As the Iraqi and Syrian armed forces continue to play a deadly game of tug-of-war with the IS, some argue that their resolve is weakening.
After IS forces took Ramadi last week, US Secretary of Defense Ashton Carter claimed on CNN’s “State of the Union” that, “What apparently happened was that the Iraqi forces just showed no will to fight.”
He continued by claiming that despite a large numerical advantage of the assualting IS force, Iraqi soldiers chose to withdraw rather than fight off the invasion.
This claim has, for obvious reasons, drawn outrage from Iraqi leaders. One Iraqi statesmen described the claims as, “unrealistic and baseless.”
Another blamed the US for the event, claiming that it failed to deliver crucial weapons and supplies before the IS arrived.
Regardless of the blame, the loss puts a damper on a previously upbeat feeling that Iraq was making progress in combatting the IS.
In order to regain the initiative Iraq, backed by Shia militias and US airstrikes, had begun a counter-offensive around the city.
The Iraqi forces are pounding the area around the city in hopes of recapturing it, as it is the largest and most strategic city in the governorate.
There is also fierce fighting a few miles from Ramadi at the Habbaniyah military base. The base serves as a launching point for Iraqi forces and Shia paramilitary grops in the counter-offensive.
Therefore, the IS has targeted it as a crucial control point, one that it hopes to seize, thereby preventing opposition forces from utilizing it.
On the Syrian front, the IS recently captured the ancient city of Palmyra, a World Heritage site and highly important religious location.
This means that the IS has taken two cities in less than a week, as both the Syrian and Iraqi forces falter.
In addition to being a strategic landmark, the city of Palmyra was a concern due to its historical importance.
IS forces have a history of destroying historical artifacts including ancient statues and religious relics.
Plamyra, home to some of the most magnificent remnants of antiquity, was particularly worrisome for archaeologists.
However, it was the surrounding gas-fields and crucial roads to and from the city that worried the tacticians. Despite its strategic importance, Syrian forces failed to defend the city.
The loss of Palmyra, right on the heels of the fall of Ramadi, have raised doubts concerning both the US’ ability to combat the IS effectively and more broadly, whether regional powers will be able to destroy IS effectively.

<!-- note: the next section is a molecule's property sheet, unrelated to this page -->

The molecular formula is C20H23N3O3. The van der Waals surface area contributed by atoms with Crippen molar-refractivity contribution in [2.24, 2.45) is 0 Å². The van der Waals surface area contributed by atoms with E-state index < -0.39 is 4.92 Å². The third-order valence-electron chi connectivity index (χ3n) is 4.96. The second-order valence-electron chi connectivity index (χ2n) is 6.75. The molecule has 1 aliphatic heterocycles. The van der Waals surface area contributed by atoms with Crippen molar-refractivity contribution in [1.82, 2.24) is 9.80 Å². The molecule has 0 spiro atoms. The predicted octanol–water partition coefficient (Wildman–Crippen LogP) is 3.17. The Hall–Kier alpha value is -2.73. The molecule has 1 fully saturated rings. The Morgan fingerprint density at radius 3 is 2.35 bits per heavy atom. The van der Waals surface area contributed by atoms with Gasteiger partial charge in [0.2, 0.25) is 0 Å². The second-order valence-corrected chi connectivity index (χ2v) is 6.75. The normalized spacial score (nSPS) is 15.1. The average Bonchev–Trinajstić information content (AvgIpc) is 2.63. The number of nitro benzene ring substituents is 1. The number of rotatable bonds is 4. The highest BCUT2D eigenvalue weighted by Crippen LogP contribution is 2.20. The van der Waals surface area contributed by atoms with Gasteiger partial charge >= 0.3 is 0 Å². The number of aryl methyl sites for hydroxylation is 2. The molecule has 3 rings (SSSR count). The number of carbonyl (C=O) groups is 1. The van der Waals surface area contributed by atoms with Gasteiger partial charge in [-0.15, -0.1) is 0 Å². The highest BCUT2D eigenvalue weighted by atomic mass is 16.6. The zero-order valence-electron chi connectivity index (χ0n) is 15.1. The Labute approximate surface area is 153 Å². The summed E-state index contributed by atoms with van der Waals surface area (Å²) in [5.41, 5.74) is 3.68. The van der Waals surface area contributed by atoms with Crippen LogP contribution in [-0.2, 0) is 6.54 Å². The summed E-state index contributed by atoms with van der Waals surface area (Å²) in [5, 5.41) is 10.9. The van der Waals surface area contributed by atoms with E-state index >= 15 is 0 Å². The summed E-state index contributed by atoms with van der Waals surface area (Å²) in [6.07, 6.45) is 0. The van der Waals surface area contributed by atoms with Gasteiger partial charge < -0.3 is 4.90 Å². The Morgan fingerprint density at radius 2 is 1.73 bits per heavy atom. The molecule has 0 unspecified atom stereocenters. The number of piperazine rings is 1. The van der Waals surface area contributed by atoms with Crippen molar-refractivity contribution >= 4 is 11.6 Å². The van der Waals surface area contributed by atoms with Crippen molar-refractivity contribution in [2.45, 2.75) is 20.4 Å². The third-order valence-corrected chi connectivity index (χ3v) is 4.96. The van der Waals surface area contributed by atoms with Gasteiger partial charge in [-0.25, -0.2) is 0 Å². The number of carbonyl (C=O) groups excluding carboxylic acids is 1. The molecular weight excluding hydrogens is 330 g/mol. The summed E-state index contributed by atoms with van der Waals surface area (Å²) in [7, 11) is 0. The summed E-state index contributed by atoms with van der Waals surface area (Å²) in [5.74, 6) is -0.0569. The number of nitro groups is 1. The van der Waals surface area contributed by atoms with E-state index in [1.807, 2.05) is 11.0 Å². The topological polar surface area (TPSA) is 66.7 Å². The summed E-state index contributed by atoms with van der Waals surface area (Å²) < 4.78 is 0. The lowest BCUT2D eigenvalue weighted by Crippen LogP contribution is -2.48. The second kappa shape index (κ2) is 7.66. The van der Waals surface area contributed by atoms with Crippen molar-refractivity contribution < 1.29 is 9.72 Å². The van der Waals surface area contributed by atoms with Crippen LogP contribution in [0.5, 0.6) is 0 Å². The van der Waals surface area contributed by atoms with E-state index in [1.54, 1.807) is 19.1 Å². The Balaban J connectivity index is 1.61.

In terms of US policy, the dual losses have forced the country into a difficult diplomatic position.
Supporting the reclamation of Ramadi would mean working with Iranian backed Shia militias in a majoirty Sunni province. Neither the cooperation with Shia militias, nor with the largely Shia government will endear America to the Sunni population that IS recruits from.
In Palmyra, striking IS forces will undoubtedly benefit Syrian president Bashar al-Assad, a leader who Obama has previouisly called to be ousted.
Supporting his troops would give the impression that Obama, and the United states at large, support his regime.
Moreover, even Syrian rebels are hopeful that Assad can retake the ruins, an odd position for them to be in.
The US now has to decide between working with or supporting disagreeable regimes to defeat a worse enemy, or trusting those same regimes to handle the IS on their own.
The danger in letting regional actors, including Syria and Iran, tackle IS is the possibility that these unfavorable actors would undoubtedly gain a great deal of regional influence, whether in the land they reclaim or in favor from other governments.
If the US stops supporting Iraq, then the Iraqis would end up relying solely on Iranian militias for support, falling substantially into debt. Certainly this qualifies as an unfavorable outcome.
The Syrian question is less about influence and more about whether Syria can do it. The three-way war in Syria is taxing on both the national army and the rebels, begging the question of whether Syria would be able to defeat the IS at all.
It seems then, that despite unfavorable circumstances, the US ought to support both Iraq and Syria in their fights.